• Travis says:

      If you don’t mind me saying so, Pauline….I would say that the memory of that Christmas wasn’t about the gift either…but about the trip, and the thoughtfulness that your family put into it. ๐Ÿ™‚ Thanks for sharing that awesome memory!

  13. Isn’t that funny how we can look back and realize that it is not the gifts that make Christmas special? My favorite memories of Christmas were spending time with family, laughing, eating food and enjoying life together. It is amazing how much we can let material things cloud our minds at times which prevents us from realizing what truly brings joy.

    • Travis says:

      That’s an interesting perspective, Deacon…..many people look forward to Christmas because of what gifts they may receive (at least when you’re young), but now, as we look back, it has very little to do with what Christmas means to us. Thanks for dropping by!

  14. Josh says:

    Hey Travis, thanks for this great post. It’s a great reminder of what the holiday season is all about. Gifts aren’t so important. As a matter of fact, my fiance and I aren’t exchanging gifts this year. We’ll be spending time together…which is a much better way to go!

  15. Great point Travis! Now that you mention it, the best Christmas memories I have do not involve gifts, and I’d be hard pressed to list out the gifts I’ve received even the past 5 years. This is an important message this time of year.

    • Travis says:

      The more comments I read, DC, the more I want to do a post after the Holidays asking readers what their favorite memory is from the season. Thanks for reading!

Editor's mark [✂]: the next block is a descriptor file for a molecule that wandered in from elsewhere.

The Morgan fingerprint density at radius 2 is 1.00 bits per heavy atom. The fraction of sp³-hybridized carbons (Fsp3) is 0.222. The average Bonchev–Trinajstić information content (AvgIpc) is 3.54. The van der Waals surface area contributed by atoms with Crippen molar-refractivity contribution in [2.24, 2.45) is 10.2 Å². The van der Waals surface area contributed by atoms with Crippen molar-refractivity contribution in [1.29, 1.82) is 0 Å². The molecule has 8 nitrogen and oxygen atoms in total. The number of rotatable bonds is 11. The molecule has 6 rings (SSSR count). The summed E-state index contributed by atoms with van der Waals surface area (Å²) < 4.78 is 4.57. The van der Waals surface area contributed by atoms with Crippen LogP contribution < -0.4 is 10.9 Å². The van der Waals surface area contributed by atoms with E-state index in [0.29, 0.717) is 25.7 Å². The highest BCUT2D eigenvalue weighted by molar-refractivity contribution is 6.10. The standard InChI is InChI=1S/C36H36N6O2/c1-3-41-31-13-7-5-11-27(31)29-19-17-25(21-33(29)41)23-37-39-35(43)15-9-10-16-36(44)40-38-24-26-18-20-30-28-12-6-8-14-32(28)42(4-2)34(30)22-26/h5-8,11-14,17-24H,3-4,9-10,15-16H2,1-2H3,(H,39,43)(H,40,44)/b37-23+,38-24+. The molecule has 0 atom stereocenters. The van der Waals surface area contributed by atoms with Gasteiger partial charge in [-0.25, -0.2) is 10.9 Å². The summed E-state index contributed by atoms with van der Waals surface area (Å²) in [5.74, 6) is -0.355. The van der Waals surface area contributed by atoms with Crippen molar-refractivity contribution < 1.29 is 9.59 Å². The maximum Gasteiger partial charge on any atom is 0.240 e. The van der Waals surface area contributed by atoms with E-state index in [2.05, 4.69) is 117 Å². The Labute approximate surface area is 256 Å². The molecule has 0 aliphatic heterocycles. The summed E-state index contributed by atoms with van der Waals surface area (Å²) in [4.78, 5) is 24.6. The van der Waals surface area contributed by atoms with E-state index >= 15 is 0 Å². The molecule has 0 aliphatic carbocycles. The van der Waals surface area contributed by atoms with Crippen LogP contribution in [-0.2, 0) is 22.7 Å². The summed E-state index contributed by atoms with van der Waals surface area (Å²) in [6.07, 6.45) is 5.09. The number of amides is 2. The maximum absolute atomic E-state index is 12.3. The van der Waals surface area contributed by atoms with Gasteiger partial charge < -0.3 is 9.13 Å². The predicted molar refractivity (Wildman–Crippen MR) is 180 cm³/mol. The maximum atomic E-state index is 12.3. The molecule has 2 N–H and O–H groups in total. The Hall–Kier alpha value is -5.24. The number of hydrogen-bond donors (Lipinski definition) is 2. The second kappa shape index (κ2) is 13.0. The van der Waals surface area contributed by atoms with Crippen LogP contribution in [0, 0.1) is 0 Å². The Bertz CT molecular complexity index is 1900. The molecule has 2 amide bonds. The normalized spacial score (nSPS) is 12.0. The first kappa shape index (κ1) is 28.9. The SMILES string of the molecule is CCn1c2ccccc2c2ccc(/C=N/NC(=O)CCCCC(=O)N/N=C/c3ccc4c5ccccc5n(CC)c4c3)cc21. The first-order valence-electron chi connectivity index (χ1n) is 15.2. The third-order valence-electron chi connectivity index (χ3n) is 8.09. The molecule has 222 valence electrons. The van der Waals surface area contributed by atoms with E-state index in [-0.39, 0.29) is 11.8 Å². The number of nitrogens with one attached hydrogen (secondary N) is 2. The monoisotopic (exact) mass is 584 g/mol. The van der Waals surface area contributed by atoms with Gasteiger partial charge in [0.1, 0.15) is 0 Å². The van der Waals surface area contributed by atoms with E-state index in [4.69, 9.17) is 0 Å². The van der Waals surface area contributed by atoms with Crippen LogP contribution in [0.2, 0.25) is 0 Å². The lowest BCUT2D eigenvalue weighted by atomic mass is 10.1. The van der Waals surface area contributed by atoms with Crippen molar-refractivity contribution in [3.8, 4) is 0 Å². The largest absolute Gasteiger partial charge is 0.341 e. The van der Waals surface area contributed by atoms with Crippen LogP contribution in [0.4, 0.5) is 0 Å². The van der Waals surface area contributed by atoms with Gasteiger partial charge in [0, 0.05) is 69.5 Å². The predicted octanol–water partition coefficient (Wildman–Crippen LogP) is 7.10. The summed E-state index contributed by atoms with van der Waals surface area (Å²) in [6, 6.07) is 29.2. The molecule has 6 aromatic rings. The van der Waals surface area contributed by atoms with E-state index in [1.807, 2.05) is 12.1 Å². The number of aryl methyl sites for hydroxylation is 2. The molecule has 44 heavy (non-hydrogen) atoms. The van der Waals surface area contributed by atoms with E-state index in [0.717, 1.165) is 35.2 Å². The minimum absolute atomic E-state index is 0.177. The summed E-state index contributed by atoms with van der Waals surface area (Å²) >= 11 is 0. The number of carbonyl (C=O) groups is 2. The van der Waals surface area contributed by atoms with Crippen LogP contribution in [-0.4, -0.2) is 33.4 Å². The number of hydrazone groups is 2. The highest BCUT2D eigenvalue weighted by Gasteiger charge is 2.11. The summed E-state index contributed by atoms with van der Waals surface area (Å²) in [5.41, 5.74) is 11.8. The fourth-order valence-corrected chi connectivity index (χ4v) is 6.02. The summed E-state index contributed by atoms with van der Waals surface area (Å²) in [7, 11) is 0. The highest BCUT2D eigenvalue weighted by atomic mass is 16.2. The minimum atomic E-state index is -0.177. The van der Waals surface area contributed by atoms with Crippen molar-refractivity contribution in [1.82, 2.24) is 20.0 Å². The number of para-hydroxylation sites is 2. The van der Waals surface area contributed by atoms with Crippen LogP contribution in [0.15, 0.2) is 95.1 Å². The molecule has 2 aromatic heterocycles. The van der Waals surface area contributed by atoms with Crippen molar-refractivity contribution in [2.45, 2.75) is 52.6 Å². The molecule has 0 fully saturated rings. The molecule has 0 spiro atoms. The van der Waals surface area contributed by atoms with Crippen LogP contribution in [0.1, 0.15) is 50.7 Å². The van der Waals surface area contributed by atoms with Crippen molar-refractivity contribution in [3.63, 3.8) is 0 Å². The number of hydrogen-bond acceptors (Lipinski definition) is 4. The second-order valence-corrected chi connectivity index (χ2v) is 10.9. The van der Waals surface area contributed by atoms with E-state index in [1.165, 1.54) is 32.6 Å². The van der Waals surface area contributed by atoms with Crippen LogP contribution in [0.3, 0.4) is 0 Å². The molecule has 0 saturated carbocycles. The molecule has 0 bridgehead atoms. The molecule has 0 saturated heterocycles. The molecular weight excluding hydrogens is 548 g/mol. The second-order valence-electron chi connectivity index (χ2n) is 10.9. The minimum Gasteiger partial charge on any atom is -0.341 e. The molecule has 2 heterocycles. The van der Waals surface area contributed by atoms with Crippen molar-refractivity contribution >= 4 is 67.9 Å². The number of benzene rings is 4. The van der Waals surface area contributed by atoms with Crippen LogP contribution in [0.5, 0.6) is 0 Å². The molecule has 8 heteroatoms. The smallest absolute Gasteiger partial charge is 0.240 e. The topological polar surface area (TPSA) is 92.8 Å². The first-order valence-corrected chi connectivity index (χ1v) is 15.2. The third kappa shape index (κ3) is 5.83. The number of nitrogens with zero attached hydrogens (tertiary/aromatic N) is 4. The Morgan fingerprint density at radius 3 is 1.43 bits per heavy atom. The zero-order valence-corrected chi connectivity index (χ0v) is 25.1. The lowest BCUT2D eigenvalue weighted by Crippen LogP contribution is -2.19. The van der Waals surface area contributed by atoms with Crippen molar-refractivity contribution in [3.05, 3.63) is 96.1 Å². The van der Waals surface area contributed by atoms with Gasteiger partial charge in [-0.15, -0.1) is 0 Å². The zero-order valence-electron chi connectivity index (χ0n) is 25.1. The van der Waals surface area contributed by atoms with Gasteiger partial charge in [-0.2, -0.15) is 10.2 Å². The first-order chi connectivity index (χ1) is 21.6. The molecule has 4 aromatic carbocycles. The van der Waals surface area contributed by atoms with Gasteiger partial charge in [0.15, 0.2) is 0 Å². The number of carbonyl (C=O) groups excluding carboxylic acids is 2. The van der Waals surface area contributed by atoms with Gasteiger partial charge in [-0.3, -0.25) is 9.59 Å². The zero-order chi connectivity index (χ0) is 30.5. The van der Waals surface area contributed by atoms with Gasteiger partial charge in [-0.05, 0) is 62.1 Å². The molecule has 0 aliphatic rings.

16. Mike Goodman says:

    Well said. Most of the cherished memories we have of Christmas is really about spending time with the people special to us and the moments we feel really good about everyone around us.

  17. Love this, Travis, and what a great story about surprising your mom. I would’ve also loved to be hanging out with the Schwan’s guy, watching that tree topple over on you. ๐Ÿ™‚ You’re SO right about the memories – don’t they make you remember the true meaning of Christmas?

    • Travis says:

      it was hilarious….even I was laughing so hard my stomach hurt. The tree was fully decorated, but we noticed it was leaning a bit so I was trying to adjust it in the tree stand. I adjusted it just a little too much, and over it went, with me trying to hold it back up. Good times!

  18. AverageJoe says:

    One of my clients’ best Christmases was the year they decided to buy absolutely nothing. They said they got into the spirit of the season and togetherness more than ever before. You’re right on: the problem is the expectationsโ€ฆ.

    • Travis says:

      I think that would be a great experiment to try out. I’m sure the retailers LOVE the expectations of gift giving…don’t look for them to be pushing “togetherness” anytime soon – unless it’s to sell you a new cell phone or computer for skyping. ๐Ÿ™‚

Leave a Comment...


This site uses Akismet to reduce spam. Learn how your comment data is processed.